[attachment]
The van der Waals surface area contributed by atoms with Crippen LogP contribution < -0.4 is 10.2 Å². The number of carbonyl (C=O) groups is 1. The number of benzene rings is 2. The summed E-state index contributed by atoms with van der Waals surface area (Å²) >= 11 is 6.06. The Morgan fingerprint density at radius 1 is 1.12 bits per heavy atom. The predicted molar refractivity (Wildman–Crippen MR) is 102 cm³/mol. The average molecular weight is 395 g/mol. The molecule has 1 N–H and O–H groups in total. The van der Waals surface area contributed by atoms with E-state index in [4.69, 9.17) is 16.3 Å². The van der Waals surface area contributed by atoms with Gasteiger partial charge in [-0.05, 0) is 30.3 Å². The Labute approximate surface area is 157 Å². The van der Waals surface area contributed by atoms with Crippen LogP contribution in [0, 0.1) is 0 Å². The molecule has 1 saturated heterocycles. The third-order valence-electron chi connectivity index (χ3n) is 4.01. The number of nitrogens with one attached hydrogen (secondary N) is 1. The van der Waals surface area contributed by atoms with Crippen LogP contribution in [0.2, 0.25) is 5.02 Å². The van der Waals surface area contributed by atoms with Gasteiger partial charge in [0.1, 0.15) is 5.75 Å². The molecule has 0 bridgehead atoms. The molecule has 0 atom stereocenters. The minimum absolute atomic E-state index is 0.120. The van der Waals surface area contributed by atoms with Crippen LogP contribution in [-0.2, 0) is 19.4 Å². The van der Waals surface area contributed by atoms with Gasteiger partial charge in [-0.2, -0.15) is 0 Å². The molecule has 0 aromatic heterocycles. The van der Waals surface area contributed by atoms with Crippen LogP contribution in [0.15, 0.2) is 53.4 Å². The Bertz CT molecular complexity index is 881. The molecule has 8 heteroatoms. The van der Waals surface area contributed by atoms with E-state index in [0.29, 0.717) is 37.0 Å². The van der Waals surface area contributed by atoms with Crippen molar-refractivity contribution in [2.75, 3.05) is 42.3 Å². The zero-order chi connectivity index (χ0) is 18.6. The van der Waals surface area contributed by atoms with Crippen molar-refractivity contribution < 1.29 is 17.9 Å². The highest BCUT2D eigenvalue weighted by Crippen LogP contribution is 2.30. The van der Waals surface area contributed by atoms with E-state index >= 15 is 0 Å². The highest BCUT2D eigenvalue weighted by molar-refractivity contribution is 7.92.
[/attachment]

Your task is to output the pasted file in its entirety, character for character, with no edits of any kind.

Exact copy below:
The van der Waals surface area contributed by atoms with Crippen LogP contribution < -0.4 is 10.2 Å². The number of carbonyl (C=O) groups is 1. The number of benzene rings is 2. The summed E-state index contributed by atoms with van der Waals surface area (Å²) >= 11 is 6.06. The Morgan fingerprint density at radius 1 is 1.12 bits per heavy atom. The predicted molar refractivity (Wildman–Crippen MR) is 102 cm³/mol. The average molecular weight is 395 g/mol. The molecule has 1 N–H and O–H groups in total. The van der Waals surface area contributed by atoms with E-state index in [4.69, 9.17) is 16.3 Å². The van der Waals surface area contributed by atoms with Gasteiger partial charge in [-0.05, 0) is 30.3 Å². The Labute approximate surface area is 157 Å². The van der Waals surface area contributed by atoms with Crippen LogP contribution in [0, 0.1) is 0 Å². The molecule has 1 saturated heterocycles. The third-order valence-electron chi connectivity index (χ3n) is 4.01. The number of nitrogens with one attached hydrogen (secondary N) is 1. The van der Waals surface area contributed by atoms with Crippen LogP contribution in [0.2, 0.25) is 5.02 Å². The van der Waals surface area contributed by atoms with Gasteiger partial charge in [0.1, 0.15) is 5.75 Å². The molecule has 0 bridgehead atoms. The molecule has 0 atom stereocenters. The minimum absolute atomic E-state index is 0.120. The van der Waals surface area contributed by atoms with Crippen LogP contribution in [-0.2, 0) is 19.4 Å². The van der Waals surface area contributed by atoms with Gasteiger partial charge in [-0.2, -0.15) is 0 Å². The molecule has 0 aromatic heterocycles. The van der Waals surface area contributed by atoms with Crippen LogP contribution in [0.15, 0.2) is 53.4 Å². The Bertz CT molecular complexity index is 881. The molecule has 8 heteroatoms. The van der Waals surface area contributed by atoms with E-state index in [0.29, 0.717) is 37.0 Å². The van der Waals surface area contributed by atoms with Crippen molar-refractivity contribution in [2.75, 3.05) is 42.3 Å². The zero-order chi connectivity index (χ0) is 18.6. The van der Waals surface area contributed by atoms with Crippen molar-refractivity contribution < 1.29 is 17.9 Å². The highest BCUT2D eigenvalue weighted by Crippen LogP contribution is 2.30. The van der Waals surface area contributed by atoms with E-state index >= 15 is 0 Å². The highest BCUT2D eigenvalue weighted by molar-refractivity contribution is 7.92.